25 July 2018
The summit took place at the Queen Elizabeth Olympic Park in London and brought together more than 800 delegates from governments, donors, private sector organisations, charities and organisations of persons with disabilities.
Global Disability Summit & Forum
The Global Disability Summit raised global attention and focus on a long-neglected area, mobilised new global and national commitments on disability and showcased good practice, innovation and evidence from across the world.
Globally, an estimated one billion people have a disability, of which 800 million live in developing countries. In these countries, disability is both a cause and consequence of poverty and people often face significant barriers that prevent them from participating fully in society.
The Global Disability Summit was a world-first and a landmark celebration of the achievements and rights of people with disabilities.
“By working in partnership, we can achieve lasting change for people with disabilities in the world’s poorest countries, and build a healthier, fairer and more prosperous future for all.”
Penny Mourdant, Secretary of State for International Development (UK)
Dementia & Disability
Dementia is an often ‘unseen’ disability affecting 50 million people globally and a major cause of disability and dependence among older adults. The majority live in low and middle income countries (LMICs). Dementia currently costs the global economy around $1 trillion annually. With rapidly ageing populations across LMICs, dementia will add significant financial strain to vulnerable countries’ budgets unless it is addressed as an urgent development issue. People living with dementia and their families frequently face stigma and discrimination, and in some parts of the world can even face violence.
While everyone experiences dementia differently, for many the condition causes increasingly severe cognitive and physical disabilities that can result in the loss of ability to carry out every day activities. This is compounded by physical and societal barriers which can be further disabling. The WHO recognises that dementia accounts for 11.9% of the years lived with disability due to a non-communicable disease. People with learning disabilities, particularly those with Down’s syndrome, are also at increased risk of developing dementia.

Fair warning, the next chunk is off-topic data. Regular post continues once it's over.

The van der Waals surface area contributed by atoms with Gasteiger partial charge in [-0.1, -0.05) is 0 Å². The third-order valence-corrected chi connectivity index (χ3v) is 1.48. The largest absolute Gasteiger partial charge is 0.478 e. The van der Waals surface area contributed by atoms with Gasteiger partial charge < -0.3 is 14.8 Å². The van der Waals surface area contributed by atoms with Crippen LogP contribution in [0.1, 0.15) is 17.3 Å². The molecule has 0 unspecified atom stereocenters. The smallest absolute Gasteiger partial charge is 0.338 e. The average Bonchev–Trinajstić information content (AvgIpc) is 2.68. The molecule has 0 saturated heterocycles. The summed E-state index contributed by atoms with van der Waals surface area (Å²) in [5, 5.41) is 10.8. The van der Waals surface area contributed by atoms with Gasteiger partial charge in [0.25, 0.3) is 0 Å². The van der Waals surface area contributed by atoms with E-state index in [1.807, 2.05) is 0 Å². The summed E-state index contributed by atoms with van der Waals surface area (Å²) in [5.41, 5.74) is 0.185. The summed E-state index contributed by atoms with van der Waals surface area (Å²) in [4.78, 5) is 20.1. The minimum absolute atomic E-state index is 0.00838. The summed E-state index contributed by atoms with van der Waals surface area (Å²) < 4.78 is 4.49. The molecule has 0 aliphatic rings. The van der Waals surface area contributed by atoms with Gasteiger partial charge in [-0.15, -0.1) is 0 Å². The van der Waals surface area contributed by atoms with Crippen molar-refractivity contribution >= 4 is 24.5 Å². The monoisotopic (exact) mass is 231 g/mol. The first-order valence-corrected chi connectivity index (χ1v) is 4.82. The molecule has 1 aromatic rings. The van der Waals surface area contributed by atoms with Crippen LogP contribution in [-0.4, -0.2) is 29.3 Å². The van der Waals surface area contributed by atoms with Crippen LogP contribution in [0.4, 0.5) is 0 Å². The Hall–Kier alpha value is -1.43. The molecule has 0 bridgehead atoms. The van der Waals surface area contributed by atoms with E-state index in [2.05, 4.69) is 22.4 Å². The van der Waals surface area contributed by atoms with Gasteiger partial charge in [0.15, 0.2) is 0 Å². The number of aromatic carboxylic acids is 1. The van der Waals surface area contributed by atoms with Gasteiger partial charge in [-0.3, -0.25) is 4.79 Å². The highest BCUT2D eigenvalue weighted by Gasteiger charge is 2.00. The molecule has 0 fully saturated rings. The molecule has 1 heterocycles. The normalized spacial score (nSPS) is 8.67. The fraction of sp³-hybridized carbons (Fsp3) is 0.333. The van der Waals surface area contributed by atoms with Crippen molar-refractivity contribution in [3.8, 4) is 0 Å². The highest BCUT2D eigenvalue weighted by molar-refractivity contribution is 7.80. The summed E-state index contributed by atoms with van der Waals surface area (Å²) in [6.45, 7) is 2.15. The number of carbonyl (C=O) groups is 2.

Dementia should not just be seen as a health condition, but through the lens of rights, autonomy and inclusion. It is clear we need to recognise the symptoms of dementia as acquired and progressive disabilities. People living with dementia must be afforded the same support and rights as anyone else living with disability.
Find out more about dementia: disability, rights and inclusion here.
Summit Marketplace Stall
GADAA co-hosted the Mental Health & Psychosocial Disability Marketplace Stall. The Stall showcased a range of innovations, products and programmes to tackle stigma and discrimination of ‘unseen’ disabilities around the world. So-called ‘unseen’ disabilities such as dementia currently receive little attention in mainstream disability conversation. Holding a marketplace event dedicated to mental health and psychosocial disability made sure that the Global Disability Summit did not overlook people living with dementia round the world so that No One is Left Behind.
With our campaign colleague, Josephine Anenih (former Women’s Minister of Nigeria and supporter of Dementia Friends Nigeria, whose brother is living with dementia) alongside Nigel Hullah and Howard Gordon who live with dementia, we helped raised the profile of people with dementia in the disability sector and shared effective ways to challenge stigma globally.
Dementia highlighted at Summit
Dementia’s intersection with disability featured throughout the Forum and Summit, reaching an influential audience. Nigel Hullah, a representative of the 3 Nations Dementia Working Group (UK), asked a poignant question on cognitive disabilities, such as dementia, compared to other disabilities during the spotlight session ‘Leave No One Behind’. This spotlight session, coordinated by HelpAge (a GADAA member organisation) explored the challenges faced by people with disabilities when compounded by discrimination based on other intersecting identities. It highlighted the diverse experience of disability across the life course.
“Society values people with intact cognition above others. Dementia is used to justify denying the human rights of those with the condition. How do we ensure all people irrespective of their disability enjoy fulfillment and protection of their Human Rights globally?”
Nigel Hullah, 3 Nations Dementia Working Group (UK)
Next Steps with GADAA
To ensure that the 50 million people living with dementia worldwide receive the support they need to live well with the disability, we all have a part to play.
We work with our Steering Committee member Dementia Alliance International (DAI) to advocate that dementia is a pressing and often overlooked disability and development issue. DAI leads the call for all governments to progress national policies to advance the awareness, prevention and diagnosis, treatment, research and care for those affected by dementia.
International civil society organisations also have a major role to play in global action on dementia and can join the Global Alzheimer’s & Dementia Action Alliance to work with other iNGOs on this urgent cause.
Without action we risk leaving some of the most underserved and vulnerable people with disabilities behind.
The time is now for governments and international civil society actors around the world to get behind this global challenge and unite for a world where no one is left behind because of their dementia.
To mark the Global Disability Summit, take action to get it right for everyone affected by dementia around the world: